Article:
Pack flares, firelighters and a machete. We’re going on a journey deep into the bush. Survival is the only goal, with the threat of death lingering large over our expedition.
Fortunately, leading the charge through the labyrinth of trees and danger is Ray Mears, the TV survivalist who knows Mother Nature’s cruel ways more than most that walk the earth.
There’s much more to Mears than meets the eye, though, and less known than his TV credits is his prowess as an entrepreneur.
An entrepreneur, in fact, that has survived three recessions and has the scars to prove it.
BQ crossed paths with Mears this week as he sought to inspire a roomful of some of the UK’s brightest business leaders.
His approach works, with his tales of dramas on the high seas and in the wilderness, providing vivid yet simplistic lessons to bosses in need of a kick-start.
“My business is a boat,” he says as he takes to the stage. And the metaphors don’t stop there.
But unlike hackneyed comparisons between business and the real world – like cake slices and market share or engine pistons and the workforce – Mears’ stories are delivered genuinely and instantly appeal to the wide-eyed adventurer within us.
Take, for example, his denunciation of the blame culture and the tendency in business of pointing the finger instead of looking for solutions.
“I emerged from the wreckage of a helicopter crash,” he says, with entrepreneurs of all ages in the room hanging on his words in silence.
“Would pointing the finger of blame have done any good? No. You have to pull other people out of the wreckage and give them medical attention.”
“And this is what we must do in business – accept things. Accept that there will be crises. The swifter you accept them, the faster you can move on. This is the same for the UK economy.”
Mears founded his own business – what is now known as the Woodlore school of bushcraft – in 1983, many years before his celebrity star rose.
Setbacks in recent years have included the impact of the collapse of Woolworths on one of his major suppliers. The riots too, have played their part in making things difficult for the supply chain at the firm, which runs an online survival gear shop as well as courses in the English countryside.
Getting back to the nautical theme, though, his business started out as a “tiny boat”, with just him in it. It now has a full crew, with him at the helm.
“The business environment is the ocean across which I sail and I really enjoy that journey. I don’t believe there is winning in business – yes you might win sales – but there’s no finishing line to cross. The goal has to be something different and you have to enjoy the journey. I want my employees to enjoy their work and I want them to feel challenged by the opportunities. That team is really important,” he says.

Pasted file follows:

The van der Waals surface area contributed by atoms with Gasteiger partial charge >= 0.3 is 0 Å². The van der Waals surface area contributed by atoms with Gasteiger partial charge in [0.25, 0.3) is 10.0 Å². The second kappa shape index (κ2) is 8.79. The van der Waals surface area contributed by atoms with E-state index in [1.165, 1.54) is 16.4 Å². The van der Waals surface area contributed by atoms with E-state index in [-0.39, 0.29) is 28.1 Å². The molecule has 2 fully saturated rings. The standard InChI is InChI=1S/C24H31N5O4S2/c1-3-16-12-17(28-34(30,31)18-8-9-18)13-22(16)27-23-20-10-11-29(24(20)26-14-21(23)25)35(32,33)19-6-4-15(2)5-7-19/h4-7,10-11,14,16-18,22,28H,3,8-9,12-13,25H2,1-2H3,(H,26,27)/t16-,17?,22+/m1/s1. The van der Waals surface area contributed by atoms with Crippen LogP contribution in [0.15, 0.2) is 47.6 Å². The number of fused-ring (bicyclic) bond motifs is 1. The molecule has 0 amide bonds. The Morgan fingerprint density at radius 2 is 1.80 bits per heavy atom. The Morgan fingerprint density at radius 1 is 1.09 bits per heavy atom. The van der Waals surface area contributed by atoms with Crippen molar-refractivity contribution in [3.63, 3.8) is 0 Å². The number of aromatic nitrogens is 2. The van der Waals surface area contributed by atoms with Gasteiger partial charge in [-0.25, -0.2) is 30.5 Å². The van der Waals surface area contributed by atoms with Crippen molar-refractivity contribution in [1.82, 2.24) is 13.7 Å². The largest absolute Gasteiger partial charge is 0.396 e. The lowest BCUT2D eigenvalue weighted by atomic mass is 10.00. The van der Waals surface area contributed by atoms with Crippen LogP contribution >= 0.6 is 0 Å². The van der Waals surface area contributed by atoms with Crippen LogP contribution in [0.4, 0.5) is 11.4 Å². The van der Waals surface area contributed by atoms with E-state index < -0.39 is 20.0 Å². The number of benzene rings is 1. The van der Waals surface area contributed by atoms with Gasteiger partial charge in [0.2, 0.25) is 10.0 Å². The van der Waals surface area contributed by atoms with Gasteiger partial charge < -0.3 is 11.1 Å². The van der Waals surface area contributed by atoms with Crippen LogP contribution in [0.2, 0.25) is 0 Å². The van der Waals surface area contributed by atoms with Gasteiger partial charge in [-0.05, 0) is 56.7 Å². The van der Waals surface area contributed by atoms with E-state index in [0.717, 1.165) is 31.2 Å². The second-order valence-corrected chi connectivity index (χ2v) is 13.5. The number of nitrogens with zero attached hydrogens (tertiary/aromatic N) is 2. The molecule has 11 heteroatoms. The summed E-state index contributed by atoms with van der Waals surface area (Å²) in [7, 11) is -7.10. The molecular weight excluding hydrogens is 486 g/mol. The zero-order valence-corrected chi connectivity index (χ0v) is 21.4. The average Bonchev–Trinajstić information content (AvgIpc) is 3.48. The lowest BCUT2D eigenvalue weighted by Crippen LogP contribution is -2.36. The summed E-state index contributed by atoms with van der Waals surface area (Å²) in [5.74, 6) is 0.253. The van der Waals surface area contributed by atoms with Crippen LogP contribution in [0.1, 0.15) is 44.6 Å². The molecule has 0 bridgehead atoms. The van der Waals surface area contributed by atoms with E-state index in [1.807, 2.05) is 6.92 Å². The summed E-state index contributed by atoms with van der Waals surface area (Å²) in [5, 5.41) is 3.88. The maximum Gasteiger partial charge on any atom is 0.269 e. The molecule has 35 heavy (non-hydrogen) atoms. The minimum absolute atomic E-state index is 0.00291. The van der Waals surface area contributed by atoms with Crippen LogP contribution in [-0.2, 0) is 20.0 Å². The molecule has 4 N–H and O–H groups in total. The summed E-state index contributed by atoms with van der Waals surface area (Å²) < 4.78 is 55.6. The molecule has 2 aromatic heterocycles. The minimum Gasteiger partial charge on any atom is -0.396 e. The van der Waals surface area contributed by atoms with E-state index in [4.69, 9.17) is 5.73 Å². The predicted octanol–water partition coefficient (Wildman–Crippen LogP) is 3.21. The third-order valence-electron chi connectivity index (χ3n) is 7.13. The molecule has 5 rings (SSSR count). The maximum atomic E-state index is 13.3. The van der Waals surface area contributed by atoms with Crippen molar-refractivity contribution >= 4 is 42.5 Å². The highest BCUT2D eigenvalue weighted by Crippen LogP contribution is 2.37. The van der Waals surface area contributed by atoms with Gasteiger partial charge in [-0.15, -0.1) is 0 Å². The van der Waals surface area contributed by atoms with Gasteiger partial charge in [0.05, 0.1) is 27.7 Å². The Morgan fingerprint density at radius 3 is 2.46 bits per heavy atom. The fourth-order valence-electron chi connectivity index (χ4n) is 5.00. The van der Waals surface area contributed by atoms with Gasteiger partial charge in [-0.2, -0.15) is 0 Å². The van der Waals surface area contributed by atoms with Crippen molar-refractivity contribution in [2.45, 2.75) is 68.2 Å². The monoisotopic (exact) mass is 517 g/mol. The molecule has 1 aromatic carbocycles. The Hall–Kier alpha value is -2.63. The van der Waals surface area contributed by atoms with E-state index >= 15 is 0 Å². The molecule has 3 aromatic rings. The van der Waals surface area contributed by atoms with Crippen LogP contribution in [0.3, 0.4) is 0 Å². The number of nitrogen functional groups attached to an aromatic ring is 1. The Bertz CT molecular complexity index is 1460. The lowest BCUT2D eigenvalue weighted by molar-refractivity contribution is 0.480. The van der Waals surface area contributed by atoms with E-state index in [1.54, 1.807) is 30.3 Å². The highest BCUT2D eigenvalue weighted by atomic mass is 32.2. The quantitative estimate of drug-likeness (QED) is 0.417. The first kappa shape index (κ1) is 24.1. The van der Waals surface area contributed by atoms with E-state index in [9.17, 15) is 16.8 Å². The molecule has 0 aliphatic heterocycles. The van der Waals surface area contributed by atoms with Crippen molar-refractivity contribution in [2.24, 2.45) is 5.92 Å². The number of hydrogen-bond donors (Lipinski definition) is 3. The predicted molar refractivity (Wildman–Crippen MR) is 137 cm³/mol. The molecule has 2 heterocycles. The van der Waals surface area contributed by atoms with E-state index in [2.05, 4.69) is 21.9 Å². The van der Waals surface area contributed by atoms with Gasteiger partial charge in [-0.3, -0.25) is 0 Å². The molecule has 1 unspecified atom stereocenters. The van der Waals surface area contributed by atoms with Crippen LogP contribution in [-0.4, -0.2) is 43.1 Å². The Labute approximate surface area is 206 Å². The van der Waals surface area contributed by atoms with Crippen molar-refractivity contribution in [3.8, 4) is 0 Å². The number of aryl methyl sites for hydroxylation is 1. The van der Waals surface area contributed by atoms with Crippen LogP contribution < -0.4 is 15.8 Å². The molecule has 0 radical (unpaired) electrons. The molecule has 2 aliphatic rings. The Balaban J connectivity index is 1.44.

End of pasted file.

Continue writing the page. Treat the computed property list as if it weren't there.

“When it comes to sales, the most important person in that team, without a doubt, is the person on the lowest rung of that ladder. For us that’s the people packing, because ultimately they are the last person in contact with our customers. It’s very important that you communicate that to them so that they are a vital part of your dream.”
Successful businesses, he says, are navigated by a symbiotic relationship between “the dreamer” and the realist.
He cites the true tale of a couple that was forced to survive on a dinghy for 119 days after their yacht was wrecked by the sea miles from shore.
The husband knew that the dinghy was floating ever further away from the shipping lanes and their ultimate rescue, but kept this from his wife to give her hope. She, in the meantime, showed the practical skills to fashion safety pins into fish hooks which kept them alive until they were finally saved.
“What you see with Maurice and Maralyn [Bailey] is the perfect model for a business. Maurice is the accountant with the figures in his head. He knows where that ship is going. Maralyn is the dreamer, innovator and problem solver,” he says.
“We can train 1,000 accountants easily but we can’t create 1,000 dreamers. We’re facing a very difficult time as a nation and I believe it’s very important that we find a way to produce more dreamers by looking to people with ideas and creating circumstances where we can use their skills.”
So you’ve got your crew in place, the vessel is watertight and you – the dreamer – are on the bridge looking with purpose to the horizon. What else would Ray have us do?
“When you are going into a storm with your boat, you don’t know where the problems will come from. I have a very simple attitude; don’t put up too many sails, don’t expose yourself too much, no loose ropes floating around, no hatches open, don’t spend what you haven’t got and if you do spend think wisely about it.”
And what of unexpected “waves” intent on unsettling us?
“The hardest thing in business is knowing when to be stuck and when to change tact. Sometimes you face a problem and you can wear it down, keep pushing and by the law of averages you’ll get through it.
“Sometimes it’ll be the wrong thing to do. Sometimes you have to know when it’s an immovable force and you have to let go of that and change direction and find another way. That is one of the most important skills as a leader and a business.
“If you have a big problem, break it into smaller problems. That’s a principal you can take into business. Don’t be overwhelmed by a problem.”
Then there’s pressure and how best to handle it.
Mears says: “When I’m in the wilderness, if I’m not able to start a fire in a storm when other people are relying on my ability, I might not get it going and then we’ll die because nature is a very hard teacher.”
Now that’s real pressure.
Ray Mears was speaking at the Entrepreneurs' Forum's 'Who Dares Wins' conference (www.entrepreneursforum.net).
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